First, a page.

I'm not to sure about both world wars. Certainly not for the better part of the first one. In documentaries I've watched, German military leadership after WW1 did give much flexibility to all ranks, including the lower ones. Given the very small size of the Reichswehr between the wars and using the during WW1 developed storm trooper tactics it was a necessity and an innovation.
This was unique for the German army, as far as I know no other army did it in this time period.
Between the wars only the very best veterans and later most promising recruits were allowed in the Reichswehr. (A certain lance corporal Adolf H. wasn't, for example.) All ranks were trained to replace their immediate commander and the rank above him. For several reasons:
- Flexibility on the battlefield
- Building up a new cadre for when the Reichswehr would expand
Be aware that the German army from the armistice onwards planned to regain its old size, stature and position. The German army trained (secretly) officers and tactics in the USSR between the wars. The German navy developed (illegally) submarines in Holland and Sweden. Long before this lance corporal H. comes into play. All he actually did was turn the switch from 'covert' to 'full production'.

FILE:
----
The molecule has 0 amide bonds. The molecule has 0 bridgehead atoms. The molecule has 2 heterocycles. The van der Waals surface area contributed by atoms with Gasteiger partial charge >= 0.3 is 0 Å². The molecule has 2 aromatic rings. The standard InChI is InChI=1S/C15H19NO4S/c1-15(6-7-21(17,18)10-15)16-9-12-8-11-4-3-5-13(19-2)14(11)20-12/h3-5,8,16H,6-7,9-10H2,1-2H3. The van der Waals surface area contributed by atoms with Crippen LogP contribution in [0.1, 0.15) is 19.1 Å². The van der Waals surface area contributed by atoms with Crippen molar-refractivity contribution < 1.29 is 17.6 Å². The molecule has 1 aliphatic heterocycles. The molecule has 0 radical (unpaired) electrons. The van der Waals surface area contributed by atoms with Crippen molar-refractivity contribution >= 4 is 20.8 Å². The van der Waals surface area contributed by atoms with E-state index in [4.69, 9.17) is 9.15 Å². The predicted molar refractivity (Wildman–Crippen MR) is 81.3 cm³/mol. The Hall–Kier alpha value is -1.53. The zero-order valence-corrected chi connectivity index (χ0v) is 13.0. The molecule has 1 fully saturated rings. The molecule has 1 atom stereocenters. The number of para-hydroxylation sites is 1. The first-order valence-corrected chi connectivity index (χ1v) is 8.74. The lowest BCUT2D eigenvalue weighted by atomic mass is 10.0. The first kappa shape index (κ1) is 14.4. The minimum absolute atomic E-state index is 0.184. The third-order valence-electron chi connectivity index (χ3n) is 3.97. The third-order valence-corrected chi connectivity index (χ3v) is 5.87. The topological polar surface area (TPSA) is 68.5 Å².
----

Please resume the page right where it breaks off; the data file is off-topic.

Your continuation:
When that happened, it paid off. Germany reintroduced the draft again in 1935. All existing ranks were bumped up one level. Corporals became sergeants, lieutenants captains, colonels brigadiers, etc. It's very difficult to grow a force of 100.000 man into a force of 3 million, but the Germans did it almost overnight. Not without problems, though. Enough and capable non commissioned officers was always a big problem during WW2.
Over all, the flexibility of the German army was far superior to that of the allies. The Allies won because they out produced Germany in every field. They had far more tanks. More, not better. With the exception of the T 34. Much higher mechanization (most German divisions had horse drawn supply carts), and from mid 1944 total air supremacy. Even so, it took them almost 3 months to fight from the beaches of Normandy to Paris. At a huge cost of life (on both sides). Despite being commanded by a lance corporal making not very sensible decisions, the flexibility of the German army was what it kept going.